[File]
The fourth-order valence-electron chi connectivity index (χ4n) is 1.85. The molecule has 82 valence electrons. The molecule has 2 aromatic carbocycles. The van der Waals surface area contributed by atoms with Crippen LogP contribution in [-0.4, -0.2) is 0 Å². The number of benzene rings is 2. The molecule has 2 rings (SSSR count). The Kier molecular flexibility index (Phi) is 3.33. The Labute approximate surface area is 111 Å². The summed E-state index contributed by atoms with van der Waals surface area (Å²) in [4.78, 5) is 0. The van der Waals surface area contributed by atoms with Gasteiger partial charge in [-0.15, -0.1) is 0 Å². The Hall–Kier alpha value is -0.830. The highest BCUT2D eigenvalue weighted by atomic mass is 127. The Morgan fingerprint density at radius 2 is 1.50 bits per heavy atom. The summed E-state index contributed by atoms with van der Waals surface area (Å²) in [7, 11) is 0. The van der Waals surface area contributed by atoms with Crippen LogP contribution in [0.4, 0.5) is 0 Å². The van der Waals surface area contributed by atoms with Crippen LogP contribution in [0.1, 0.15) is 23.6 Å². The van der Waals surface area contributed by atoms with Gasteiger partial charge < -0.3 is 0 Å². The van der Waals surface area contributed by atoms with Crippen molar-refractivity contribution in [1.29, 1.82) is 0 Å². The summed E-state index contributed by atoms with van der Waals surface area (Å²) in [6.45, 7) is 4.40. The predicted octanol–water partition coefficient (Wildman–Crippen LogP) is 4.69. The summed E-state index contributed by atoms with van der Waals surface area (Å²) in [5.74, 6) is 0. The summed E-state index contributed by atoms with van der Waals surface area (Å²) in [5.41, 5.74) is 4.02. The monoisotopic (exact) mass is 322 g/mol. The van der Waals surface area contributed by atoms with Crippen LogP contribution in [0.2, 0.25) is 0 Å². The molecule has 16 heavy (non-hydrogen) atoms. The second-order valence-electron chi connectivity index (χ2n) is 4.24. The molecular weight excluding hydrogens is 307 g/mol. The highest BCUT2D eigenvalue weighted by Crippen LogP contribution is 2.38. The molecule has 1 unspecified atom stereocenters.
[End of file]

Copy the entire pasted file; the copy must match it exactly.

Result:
The fourth-order valence-electron chi connectivity index (χ4n) is 1.85. The molecule has 82 valence electrons. The molecule has 2 aromatic carbocycles. The van der Waals surface area contributed by atoms with Crippen LogP contribution in [-0.4, -0.2) is 0 Å². The number of benzene rings is 2. The molecule has 2 rings (SSSR count). The Kier molecular flexibility index (Phi) is 3.33. The Labute approximate surface area is 111 Å². The summed E-state index contributed by atoms with van der Waals surface area (Å²) in [4.78, 5) is 0. The van der Waals surface area contributed by atoms with Gasteiger partial charge in [-0.15, -0.1) is 0 Å². The Hall–Kier alpha value is -0.830. The highest BCUT2D eigenvalue weighted by atomic mass is 127. The Morgan fingerprint density at radius 2 is 1.50 bits per heavy atom. The summed E-state index contributed by atoms with van der Waals surface area (Å²) in [7, 11) is 0. The van der Waals surface area contributed by atoms with Crippen LogP contribution in [0.4, 0.5) is 0 Å². The van der Waals surface area contributed by atoms with Crippen LogP contribution in [0.1, 0.15) is 23.6 Å². The van der Waals surface area contributed by atoms with Gasteiger partial charge < -0.3 is 0 Å². The van der Waals surface area contributed by atoms with Crippen molar-refractivity contribution in [1.29, 1.82) is 0 Å². The summed E-state index contributed by atoms with van der Waals surface area (Å²) in [6.45, 7) is 4.40. The predicted octanol–water partition coefficient (Wildman–Crippen LogP) is 4.69. The summed E-state index contributed by atoms with van der Waals surface area (Å²) in [5.74, 6) is 0. The summed E-state index contributed by atoms with van der Waals surface area (Å²) in [5.41, 5.74) is 4.02. The monoisotopic (exact) mass is 322 g/mol. The van der Waals surface area contributed by atoms with Crippen LogP contribution in [0.2, 0.25) is 0 Å². The molecule has 16 heavy (non-hydrogen) atoms. The second-order valence-electron chi connectivity index (χ2n) is 4.24. The molecular weight excluding hydrogens is 307 g/mol. The highest BCUT2D eigenvalue weighted by Crippen LogP contribution is 2.38. The molecule has 1 unspecified atom stereocenters.